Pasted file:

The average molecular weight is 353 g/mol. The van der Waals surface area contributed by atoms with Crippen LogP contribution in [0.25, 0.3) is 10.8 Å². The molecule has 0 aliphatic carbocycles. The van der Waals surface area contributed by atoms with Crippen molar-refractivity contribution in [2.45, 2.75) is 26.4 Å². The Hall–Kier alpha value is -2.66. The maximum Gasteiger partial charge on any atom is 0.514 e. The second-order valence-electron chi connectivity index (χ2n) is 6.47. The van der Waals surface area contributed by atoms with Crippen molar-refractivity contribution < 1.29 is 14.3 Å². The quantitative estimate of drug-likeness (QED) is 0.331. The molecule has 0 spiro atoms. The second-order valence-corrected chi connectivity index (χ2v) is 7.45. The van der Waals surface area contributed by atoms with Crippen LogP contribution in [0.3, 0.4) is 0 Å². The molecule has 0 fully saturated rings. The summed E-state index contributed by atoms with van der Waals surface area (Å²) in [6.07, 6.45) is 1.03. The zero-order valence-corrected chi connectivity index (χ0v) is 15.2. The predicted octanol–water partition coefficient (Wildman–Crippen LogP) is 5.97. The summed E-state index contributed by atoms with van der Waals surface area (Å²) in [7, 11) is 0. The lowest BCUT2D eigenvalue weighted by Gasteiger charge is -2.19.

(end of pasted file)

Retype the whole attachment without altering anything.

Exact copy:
The average molecular weight is 353 g/mol. The van der Waals surface area contributed by atoms with Crippen LogP contribution in [0.25, 0.3) is 10.8 Å². The molecule has 0 aliphatic carbocycles. The van der Waals surface area contributed by atoms with Crippen molar-refractivity contribution in [2.45, 2.75) is 26.4 Å². The Hall–Kier alpha value is -2.66. The maximum Gasteiger partial charge on any atom is 0.514 e. The second-order valence-electron chi connectivity index (χ2n) is 6.47. The van der Waals surface area contributed by atoms with Crippen molar-refractivity contribution < 1.29 is 14.3 Å². The quantitative estimate of drug-likeness (QED) is 0.331. The molecule has 0 spiro atoms. The second-order valence-corrected chi connectivity index (χ2v) is 7.45. The van der Waals surface area contributed by atoms with Crippen LogP contribution in [0.3, 0.4) is 0 Å². The molecule has 0 fully saturated rings. The summed E-state index contributed by atoms with van der Waals surface area (Å²) in [6.07, 6.45) is 1.03. The zero-order valence-corrected chi connectivity index (χ0v) is 15.2. The predicted octanol–water partition coefficient (Wildman–Crippen LogP) is 5.97. The summed E-state index contributed by atoms with van der Waals surface area (Å²) in [7, 11) is 0. The lowest BCUT2D eigenvalue weighted by Gasteiger charge is -2.19.